this is something I feel quite strongly about. I agree that there is not much choice and voters are disillusioned. However, it's not so long ago that women were being trampled to death by horses outside Whitehall to secure the British vote, and all over the world people are dying - literally - to vote and be enfranchised.Women are still not allowed to vote in Saudi and other places, and it's only a few years ago that free elections were held in South Africa where people queued for 12 hours at a time to cast their vote. My point is that if the vote is such a precious and long fought for part of democratic freedom then why are there so many people who can't be bothered to take part ? at least spoil your ballot paper if you don't like the candidates. If we study history in the long term we can see that if people squander their rights and privileges then eventually they will be taken away from them altogether.Therefore I feel we should be compelled to vote.I really feel it's a kick in the teeth to the poor buggers around the world who would give their eye teeth to enjoy the same freedoms and expectations that we do.

northerner Tue 01-Mar-05 15:02:21

It's a tough one, and it does really rile me to discover that people don't vote. But it would be difficult to force people to vote.

I think education is the key, and politics should be covered in secondary schools. There are still many people in this world who are not allowed to vote, and in this country there are lots of folk who simply can't be arsed, or are unintersted in politics and don't want to do the research.

spacedonkey Tue 01-Mar-05 15:02:54

yes

serenity Tue 01-Mar-05 15:05:22

yes, but with option to 'opt out' on voting form.

Can't understand why people don't tbh. If you really can't be bothered to go out to the polling booths than get a postal vote (like me teehee )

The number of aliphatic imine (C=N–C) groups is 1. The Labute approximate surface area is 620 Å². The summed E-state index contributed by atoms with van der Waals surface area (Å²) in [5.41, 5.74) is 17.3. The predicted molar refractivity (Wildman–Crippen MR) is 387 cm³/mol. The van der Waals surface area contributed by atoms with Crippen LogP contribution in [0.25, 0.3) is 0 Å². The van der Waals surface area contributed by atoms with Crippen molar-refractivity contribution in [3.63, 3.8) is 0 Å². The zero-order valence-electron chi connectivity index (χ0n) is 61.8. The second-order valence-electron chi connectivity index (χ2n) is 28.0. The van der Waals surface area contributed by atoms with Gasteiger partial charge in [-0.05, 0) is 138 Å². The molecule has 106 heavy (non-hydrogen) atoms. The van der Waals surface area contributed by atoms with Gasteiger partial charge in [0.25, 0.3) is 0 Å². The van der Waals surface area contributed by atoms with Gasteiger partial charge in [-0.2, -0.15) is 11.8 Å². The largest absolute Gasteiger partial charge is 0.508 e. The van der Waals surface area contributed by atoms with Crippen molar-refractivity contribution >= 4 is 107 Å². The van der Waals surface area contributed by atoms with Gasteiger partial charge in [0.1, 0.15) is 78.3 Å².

mrsflowerpot Tue 01-Mar-05 15:08:04

Get very cross with people who don't vote, but do feel uneasy about making it compulsory. Agree that it would be vital to have a 'none of the above' option - I actually think that could stir things up quite a lot.

Agree with Northerner about education and wonder if the money that would have to be spent policing this could be better used in political awareness education in schools.

snafu Tue 01-Mar-05 15:09:20

It does annoy me when people - especially women, I'm afraid - can't be bothered to vote. Spoil your paper if you want, but don't just say 'I can't be arsed' and make out that's some kind of deliberate, considered choice.

motherinferior Tue 01-Mar-05 15:17:38

Hmmm, what about anarchists? Seriously? If you believe that the voting and parliamentary system are ^by definition^ something you don't want to partake in - and that instead you do want an actively political culture which operates differently - that's different, I think, from either saying 'I can't be arsed' or the popular idea that anarchy is chaos (which it isn't).

Me, I think women should go and vote. But I'd like a 'none of the above' box too.

Tinker Tue 01-Mar-05 15:21:04

I do get quite cross at women, in particular, who don't vote but then, don't women traditionally vote Tory more than men?

DillyDally Tue 01-Mar-05 15:21:05

Would this mean a compulsory reading of manifestos too to make sure people knew what they were voting for? instead of voting how they had always done, for the party that they thought represented what kind of people they were etc?